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Winter is the ideal time for bird-watching
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Spotting and identifying the different birds in the Northeast Georgia landscape can be exciting and educational. So grab a pair of binoculars and see how many you can identify.

One of the best ways to attract the diverse feathered friends is by creating a backyard shelter for protection and stocked with food.

To create a shelter, use a leftover Christmas tree or a brush pile full of twigs and limbs. While evergreens provide color to the landscape, they provide shelter for birds and other small wildlife in the winter as well as protect them from their enemies.

Next, add shrubs full of berries for a colorful backyard setting. The hungry American robin will thank you for planting beautiful winterberry, chokeberry and serviceberry shrubs. Then you will have the perfect scenery for watching birds.

After the shelter is provided, supplying food and water for birds may really make a difference. When cold weather along with ice and a little snow hits, food can be scarce for our feathered friends.

That means we need to find creative ways to supply the birds with sufficient food. Birds that do not migrate to warmer climates will appreciate a high-calorie food mix, loaded with fatty black oil sunflower seeds, peanuts or suet.

Cardinals, chickadees and nuthatches love sunflower seeds. The showy red northern cardinals also supplement their diets with insects.

Woodpeckers will be thankful for a steady source of suet. Blue jays are also homebodies and love peanuts.

Sprinkle white millet in and around bushes in your yard just before dark and enjoy watching some backyard chaos as different ground feeding birds enjoy a meal.

Look for pairs of cardinals. If you spot a male, chances are the female is around singing her songs. Also, look for woodpeckers, finches, titmice and towhee. Their colors stand out in the winter landscape.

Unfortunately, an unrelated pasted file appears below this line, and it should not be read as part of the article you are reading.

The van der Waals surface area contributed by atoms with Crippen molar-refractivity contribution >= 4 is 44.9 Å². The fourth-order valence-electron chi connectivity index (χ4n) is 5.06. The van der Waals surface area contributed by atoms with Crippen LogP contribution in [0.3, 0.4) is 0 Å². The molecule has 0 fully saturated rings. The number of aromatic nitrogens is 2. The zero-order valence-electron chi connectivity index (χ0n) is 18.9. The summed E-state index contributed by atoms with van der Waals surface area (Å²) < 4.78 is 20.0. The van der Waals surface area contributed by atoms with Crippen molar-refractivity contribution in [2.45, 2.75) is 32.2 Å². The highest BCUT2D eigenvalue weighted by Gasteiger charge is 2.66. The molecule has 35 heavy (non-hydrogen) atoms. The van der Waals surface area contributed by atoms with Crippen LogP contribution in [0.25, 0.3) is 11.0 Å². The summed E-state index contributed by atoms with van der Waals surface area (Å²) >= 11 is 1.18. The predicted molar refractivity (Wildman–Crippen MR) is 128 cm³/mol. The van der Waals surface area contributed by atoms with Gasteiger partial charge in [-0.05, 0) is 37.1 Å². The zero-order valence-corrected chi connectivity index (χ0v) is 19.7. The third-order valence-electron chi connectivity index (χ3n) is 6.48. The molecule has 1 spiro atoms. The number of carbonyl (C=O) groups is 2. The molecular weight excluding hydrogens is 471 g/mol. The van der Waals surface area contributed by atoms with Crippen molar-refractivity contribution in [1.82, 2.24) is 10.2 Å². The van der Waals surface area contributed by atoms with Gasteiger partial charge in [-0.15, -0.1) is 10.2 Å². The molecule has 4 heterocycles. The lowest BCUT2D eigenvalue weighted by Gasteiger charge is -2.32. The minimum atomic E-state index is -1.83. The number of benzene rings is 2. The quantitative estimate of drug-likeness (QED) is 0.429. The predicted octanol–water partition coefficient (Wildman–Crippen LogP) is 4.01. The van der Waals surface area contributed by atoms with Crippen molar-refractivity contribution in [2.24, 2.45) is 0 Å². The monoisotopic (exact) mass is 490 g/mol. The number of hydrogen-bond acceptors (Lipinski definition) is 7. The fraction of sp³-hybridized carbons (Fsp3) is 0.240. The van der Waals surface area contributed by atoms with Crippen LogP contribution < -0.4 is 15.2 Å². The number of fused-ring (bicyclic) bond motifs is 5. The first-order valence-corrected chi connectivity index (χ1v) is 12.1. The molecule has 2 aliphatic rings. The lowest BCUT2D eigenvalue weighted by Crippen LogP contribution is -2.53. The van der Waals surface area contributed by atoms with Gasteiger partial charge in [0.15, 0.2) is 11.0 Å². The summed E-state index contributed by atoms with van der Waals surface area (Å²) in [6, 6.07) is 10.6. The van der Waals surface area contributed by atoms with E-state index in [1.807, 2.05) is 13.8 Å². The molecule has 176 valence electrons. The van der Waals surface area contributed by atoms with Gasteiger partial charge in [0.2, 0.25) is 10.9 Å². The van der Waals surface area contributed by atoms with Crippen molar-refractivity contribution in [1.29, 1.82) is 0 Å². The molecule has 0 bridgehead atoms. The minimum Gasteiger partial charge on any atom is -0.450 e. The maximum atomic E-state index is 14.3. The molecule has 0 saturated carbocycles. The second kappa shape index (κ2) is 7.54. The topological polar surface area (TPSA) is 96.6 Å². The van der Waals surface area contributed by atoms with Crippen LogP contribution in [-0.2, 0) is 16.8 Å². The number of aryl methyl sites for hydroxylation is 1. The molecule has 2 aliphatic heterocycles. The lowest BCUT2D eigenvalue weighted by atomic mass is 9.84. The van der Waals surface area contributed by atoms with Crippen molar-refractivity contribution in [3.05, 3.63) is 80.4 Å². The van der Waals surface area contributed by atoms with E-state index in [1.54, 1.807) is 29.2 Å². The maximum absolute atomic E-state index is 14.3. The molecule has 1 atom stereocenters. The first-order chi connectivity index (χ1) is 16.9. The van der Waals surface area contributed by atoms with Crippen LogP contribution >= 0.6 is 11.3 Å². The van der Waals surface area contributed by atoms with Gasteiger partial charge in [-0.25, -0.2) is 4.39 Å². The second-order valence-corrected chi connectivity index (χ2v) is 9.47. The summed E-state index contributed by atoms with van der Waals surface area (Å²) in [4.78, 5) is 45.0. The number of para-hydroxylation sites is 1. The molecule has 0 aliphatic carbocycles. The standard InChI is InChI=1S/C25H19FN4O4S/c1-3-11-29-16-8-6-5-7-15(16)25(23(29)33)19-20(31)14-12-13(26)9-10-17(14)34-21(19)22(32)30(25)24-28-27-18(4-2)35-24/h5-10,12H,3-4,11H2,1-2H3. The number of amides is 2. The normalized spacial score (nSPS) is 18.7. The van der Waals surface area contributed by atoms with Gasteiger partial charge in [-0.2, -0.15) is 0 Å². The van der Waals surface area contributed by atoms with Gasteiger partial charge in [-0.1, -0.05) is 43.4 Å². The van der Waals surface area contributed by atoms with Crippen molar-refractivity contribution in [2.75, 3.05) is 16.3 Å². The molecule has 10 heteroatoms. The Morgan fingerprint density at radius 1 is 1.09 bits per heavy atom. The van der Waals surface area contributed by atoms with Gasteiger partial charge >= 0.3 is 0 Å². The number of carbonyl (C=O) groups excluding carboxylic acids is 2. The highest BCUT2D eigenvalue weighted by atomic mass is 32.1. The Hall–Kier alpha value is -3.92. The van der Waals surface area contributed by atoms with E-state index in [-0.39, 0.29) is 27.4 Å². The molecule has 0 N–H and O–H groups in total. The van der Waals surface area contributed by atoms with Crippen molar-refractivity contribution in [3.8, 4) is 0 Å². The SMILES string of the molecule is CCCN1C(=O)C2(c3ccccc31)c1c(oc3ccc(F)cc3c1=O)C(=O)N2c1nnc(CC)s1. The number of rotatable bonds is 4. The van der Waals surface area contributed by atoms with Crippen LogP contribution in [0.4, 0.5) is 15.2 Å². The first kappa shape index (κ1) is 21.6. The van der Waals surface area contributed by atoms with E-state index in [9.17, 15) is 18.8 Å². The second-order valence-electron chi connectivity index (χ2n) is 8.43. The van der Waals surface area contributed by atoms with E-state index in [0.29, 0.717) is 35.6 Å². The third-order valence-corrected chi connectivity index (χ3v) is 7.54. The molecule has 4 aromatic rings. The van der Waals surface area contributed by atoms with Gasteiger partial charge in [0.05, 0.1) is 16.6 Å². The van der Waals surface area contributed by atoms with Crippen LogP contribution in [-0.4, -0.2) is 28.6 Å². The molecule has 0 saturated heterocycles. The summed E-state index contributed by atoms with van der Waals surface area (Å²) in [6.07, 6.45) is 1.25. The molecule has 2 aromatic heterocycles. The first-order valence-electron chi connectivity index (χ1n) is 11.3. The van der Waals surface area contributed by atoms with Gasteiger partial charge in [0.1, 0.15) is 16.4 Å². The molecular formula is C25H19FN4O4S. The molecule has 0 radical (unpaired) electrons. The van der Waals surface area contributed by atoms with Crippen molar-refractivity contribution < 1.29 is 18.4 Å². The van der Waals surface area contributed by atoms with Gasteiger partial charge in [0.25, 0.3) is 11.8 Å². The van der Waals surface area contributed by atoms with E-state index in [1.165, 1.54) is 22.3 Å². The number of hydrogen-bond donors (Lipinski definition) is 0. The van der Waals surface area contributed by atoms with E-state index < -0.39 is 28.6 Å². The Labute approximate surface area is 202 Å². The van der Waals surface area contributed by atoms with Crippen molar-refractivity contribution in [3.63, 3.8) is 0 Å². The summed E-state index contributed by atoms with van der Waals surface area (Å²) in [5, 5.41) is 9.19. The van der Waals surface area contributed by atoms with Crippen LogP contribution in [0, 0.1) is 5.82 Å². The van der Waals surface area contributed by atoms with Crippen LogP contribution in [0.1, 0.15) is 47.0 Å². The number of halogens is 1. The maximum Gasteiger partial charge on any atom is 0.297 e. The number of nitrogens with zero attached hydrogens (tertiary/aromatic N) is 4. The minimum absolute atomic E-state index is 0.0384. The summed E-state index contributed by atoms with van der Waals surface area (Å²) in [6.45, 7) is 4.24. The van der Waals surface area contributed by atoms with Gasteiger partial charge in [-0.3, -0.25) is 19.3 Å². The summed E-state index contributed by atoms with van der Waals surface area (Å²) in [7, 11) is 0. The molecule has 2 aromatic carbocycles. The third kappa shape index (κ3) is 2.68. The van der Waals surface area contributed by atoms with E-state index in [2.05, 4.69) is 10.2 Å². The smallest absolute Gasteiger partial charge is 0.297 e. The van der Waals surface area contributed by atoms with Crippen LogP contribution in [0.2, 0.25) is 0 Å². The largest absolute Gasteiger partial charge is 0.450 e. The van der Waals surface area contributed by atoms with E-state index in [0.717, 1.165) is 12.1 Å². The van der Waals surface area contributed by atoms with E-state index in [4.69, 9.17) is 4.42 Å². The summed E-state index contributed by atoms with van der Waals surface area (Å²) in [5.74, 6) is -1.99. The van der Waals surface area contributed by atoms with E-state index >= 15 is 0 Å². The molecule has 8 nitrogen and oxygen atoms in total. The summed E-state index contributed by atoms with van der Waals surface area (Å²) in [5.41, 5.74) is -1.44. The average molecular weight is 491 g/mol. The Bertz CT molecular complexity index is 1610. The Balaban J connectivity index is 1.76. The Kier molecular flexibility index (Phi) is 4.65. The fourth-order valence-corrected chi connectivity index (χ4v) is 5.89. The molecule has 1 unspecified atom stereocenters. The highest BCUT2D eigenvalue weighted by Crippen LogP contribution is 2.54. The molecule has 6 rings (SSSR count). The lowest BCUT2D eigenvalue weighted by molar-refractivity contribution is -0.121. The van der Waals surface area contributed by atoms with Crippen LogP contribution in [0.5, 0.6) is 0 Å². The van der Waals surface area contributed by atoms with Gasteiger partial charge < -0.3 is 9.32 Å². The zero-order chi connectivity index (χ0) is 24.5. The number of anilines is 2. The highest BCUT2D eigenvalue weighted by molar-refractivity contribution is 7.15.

If you have bird feeders, fill them with birdseed just before dark, so the cold, hungry birds will have a meal waiting at the first morning light.

Children really enjoy creating bird feeders using pine cones rolled in peanut butter and birdseed. Hang them in a tree or bush where children can easily watch the birds feed through a window or door. Also, the birds will be happy to have a high-energy treat.

Give a gardening friend a bird feeder and birdseed. They make excellent holiday gifts to enjoy all through the year.

And don’t forget the water.

In the cold months, create birdbaths. Even though it may give you the shivers to see them splashing away in the cold, the activity actually helps the birds stay warm.

Birds also need open water to drink, as many water sources may be frozen. Refilling a birdbath with warm water in the morning or actually investing in a heated birdbath may be the way to go if you enjoy bird-watching.

For any advice regarding bird-watching, remember the University Cooperative Extension offices can help. Give us a call or email your questions.

Happy Holidays!

Wanda Cannon serves as Master Gardener coordinator and horticulture assistant for the UGA Cooperative Extension office in Hall County. Contact her at 770-535-8293 or Her column appears biweekly and on

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